7Helen Scurlock Brown (daughter of Herbert Clay Scurlock, M.D., Addison Scurlock’s brother), interview by author. The actual office for which George Clay Scurlock ran is open to question, since he was also said to have run instead for a Congressional seat. Washington, D.C., telephone, December 7, 1996.

     8Jane Freundel Levey, "The Scurlock Studio," Washington History: Magazine of the Historical Society of Washington, D.C. Vol. 1, No. 1 (Spring 1989): 41-42.

     9Sandra Fitzpatrick and Maria R. Goodwin, The Guide to Black Washington: Places and Events of Historical and Cultural Significance in the Nation’s Capital (New York: Hippocrene Books, 1990), 208.

     10Levy, "The Scurlock Studio,", 42, :citing Jacqueline Trescott, Washington Post, Scurlock interview, January 24, 1989.

     11Deborah Willis and Jane Lusaka, eds., Visual Journal: Harlem & D.C. in the Thirties and Forties, catalogue to photography exhibit, (Washington: The Center For African American History and Culture and Smithsonian Institute Press, 1996).

     12"Our father would put photographs of famous people and not-so-famous people out there, and people saw this nice display and just walked in and asked if you could make them look as beautiful as the people in the case . . . There'd be a picture of somebody's cousin there, and they would say, 'Hey, if you can make him look that good, you can make me look better'": George Scurlock, "The Scurlock Look", interview by Peter Perl, Washington Post, December 2, 1990;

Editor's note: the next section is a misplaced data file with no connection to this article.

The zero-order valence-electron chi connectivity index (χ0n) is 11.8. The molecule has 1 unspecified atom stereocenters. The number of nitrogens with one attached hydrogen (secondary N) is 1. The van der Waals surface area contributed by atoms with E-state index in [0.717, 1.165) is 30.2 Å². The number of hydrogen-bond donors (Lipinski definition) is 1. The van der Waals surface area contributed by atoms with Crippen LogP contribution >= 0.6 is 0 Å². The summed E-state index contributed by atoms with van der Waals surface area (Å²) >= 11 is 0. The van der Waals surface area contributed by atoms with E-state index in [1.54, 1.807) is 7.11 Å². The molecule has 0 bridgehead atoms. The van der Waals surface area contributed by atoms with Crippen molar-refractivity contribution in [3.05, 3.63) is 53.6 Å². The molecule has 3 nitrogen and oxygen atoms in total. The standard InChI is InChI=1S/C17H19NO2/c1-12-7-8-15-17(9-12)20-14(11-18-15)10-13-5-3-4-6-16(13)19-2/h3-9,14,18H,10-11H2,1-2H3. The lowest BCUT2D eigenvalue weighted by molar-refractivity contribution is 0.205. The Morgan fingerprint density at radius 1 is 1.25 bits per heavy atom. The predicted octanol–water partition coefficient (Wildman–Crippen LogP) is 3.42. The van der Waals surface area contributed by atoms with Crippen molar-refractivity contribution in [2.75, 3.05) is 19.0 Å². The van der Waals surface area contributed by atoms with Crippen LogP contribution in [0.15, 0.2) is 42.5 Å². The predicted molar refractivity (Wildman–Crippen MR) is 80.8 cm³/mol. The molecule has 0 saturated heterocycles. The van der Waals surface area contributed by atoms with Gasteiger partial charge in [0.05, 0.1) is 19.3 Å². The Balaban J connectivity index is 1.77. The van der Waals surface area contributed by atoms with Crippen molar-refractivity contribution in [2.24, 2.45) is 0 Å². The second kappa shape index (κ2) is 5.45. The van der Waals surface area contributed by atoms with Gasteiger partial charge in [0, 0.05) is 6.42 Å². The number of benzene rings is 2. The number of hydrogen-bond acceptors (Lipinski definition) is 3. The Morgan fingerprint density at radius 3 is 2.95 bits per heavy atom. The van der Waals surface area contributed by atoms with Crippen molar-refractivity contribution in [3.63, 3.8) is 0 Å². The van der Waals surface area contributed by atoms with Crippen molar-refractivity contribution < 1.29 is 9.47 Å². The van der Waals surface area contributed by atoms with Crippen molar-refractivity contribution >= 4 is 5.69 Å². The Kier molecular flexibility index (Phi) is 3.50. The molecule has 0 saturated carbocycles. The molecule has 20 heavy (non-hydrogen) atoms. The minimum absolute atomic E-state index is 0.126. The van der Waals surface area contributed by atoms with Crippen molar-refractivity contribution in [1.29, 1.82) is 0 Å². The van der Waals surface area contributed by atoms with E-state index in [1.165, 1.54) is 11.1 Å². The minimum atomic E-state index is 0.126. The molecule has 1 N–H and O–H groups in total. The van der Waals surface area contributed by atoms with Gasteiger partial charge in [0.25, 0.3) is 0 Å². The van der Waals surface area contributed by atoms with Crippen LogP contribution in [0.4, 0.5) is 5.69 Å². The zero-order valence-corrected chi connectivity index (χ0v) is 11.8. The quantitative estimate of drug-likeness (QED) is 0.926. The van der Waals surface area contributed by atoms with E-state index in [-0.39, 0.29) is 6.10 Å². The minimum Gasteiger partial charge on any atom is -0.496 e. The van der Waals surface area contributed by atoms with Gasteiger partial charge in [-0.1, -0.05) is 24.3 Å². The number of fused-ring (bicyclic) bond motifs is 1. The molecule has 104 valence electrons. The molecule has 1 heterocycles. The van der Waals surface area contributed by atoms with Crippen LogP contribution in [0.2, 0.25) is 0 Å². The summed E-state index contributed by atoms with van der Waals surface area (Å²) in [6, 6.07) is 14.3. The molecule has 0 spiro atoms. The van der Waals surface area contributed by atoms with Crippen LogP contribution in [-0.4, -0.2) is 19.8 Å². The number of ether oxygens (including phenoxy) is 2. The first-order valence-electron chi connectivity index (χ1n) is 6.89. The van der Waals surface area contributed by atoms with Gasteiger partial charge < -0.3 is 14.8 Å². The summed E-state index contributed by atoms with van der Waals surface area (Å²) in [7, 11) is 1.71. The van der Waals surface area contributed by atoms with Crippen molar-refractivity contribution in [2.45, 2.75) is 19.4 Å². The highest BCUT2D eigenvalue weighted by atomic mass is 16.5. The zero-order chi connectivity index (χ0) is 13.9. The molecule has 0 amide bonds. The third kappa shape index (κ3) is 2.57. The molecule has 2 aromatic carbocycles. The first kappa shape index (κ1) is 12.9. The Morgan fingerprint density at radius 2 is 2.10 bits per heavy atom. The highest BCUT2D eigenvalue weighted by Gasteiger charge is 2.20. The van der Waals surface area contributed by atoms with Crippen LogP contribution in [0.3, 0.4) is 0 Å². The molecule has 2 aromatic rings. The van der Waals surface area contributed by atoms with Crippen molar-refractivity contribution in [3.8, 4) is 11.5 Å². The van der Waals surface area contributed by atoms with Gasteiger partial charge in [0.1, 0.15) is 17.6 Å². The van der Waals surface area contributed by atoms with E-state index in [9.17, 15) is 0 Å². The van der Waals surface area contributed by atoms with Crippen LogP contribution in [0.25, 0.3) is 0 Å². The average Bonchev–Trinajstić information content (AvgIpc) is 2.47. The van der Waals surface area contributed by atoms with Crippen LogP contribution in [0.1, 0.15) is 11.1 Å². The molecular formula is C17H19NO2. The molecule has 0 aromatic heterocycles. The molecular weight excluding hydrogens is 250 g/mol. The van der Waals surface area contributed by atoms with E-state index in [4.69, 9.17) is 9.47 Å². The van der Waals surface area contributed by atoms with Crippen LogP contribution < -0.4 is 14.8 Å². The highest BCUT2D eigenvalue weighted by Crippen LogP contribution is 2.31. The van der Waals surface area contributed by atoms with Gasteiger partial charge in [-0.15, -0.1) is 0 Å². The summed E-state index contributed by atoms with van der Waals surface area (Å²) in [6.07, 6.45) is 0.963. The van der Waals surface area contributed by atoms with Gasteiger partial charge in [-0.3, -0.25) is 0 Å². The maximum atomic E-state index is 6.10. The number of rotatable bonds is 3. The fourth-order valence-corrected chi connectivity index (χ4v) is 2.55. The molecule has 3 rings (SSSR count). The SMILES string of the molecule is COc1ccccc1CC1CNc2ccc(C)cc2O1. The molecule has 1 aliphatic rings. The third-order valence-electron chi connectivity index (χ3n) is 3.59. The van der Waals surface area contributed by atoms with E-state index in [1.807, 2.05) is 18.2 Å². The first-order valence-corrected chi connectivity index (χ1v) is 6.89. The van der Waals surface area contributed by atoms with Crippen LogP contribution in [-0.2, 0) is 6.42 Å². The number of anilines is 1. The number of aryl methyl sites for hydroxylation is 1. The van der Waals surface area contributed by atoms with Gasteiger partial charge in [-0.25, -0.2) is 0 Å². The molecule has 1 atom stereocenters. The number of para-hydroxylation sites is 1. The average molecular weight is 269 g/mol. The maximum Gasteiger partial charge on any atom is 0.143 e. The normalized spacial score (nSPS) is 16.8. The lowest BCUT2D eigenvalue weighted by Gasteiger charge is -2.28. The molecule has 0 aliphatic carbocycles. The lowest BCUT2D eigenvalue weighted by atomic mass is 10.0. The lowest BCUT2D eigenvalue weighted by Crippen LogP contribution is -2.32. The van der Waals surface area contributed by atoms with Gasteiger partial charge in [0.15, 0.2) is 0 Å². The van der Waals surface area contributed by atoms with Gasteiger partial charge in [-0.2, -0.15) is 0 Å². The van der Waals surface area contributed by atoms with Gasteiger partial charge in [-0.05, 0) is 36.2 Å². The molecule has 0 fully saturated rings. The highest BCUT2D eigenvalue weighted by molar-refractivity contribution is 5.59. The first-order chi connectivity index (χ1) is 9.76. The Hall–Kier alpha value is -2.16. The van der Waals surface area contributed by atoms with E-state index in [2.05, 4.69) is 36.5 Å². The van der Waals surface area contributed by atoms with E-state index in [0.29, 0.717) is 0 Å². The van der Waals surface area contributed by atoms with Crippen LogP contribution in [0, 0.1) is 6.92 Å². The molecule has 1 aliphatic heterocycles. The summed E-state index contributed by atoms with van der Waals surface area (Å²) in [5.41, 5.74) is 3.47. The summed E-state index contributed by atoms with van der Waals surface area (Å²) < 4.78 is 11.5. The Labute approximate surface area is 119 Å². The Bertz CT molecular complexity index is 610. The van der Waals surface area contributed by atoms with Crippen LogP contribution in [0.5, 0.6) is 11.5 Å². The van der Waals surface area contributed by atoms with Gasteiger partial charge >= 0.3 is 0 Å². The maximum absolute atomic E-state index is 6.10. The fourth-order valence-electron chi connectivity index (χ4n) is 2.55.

"You had arrived if your picture was inside the window. Of all the brides that he photographed in any one particular month, you were looking to see which ones he had picked to be in the window. The same thing happened up on 18th St. You would go by to see whose photo was on the tripod in the window": Alice Davis, interview by author, November 24, 1995, Washington, D.C., tape recording, "Scurlock Studio Oral History Project;"
     " 'On Sunday afternoons, we would take a stroll down to U Street and look in the window and see whose pictures were in there. . . .everyone would look to see if their picture was in the window. . . . During the war, I went in one day to have my picture taken, and George made a portrait of me. . . . so the next couple of weeks I went past the studio and looked in the window and there was my beautiful picture, so that was quite thrilling, to know that I had made the window': Vivian Scurlock, interview by author, November 18, 1995, Washington, D.C., tape recording, 'Scurlock Studio Oral History Project.'"


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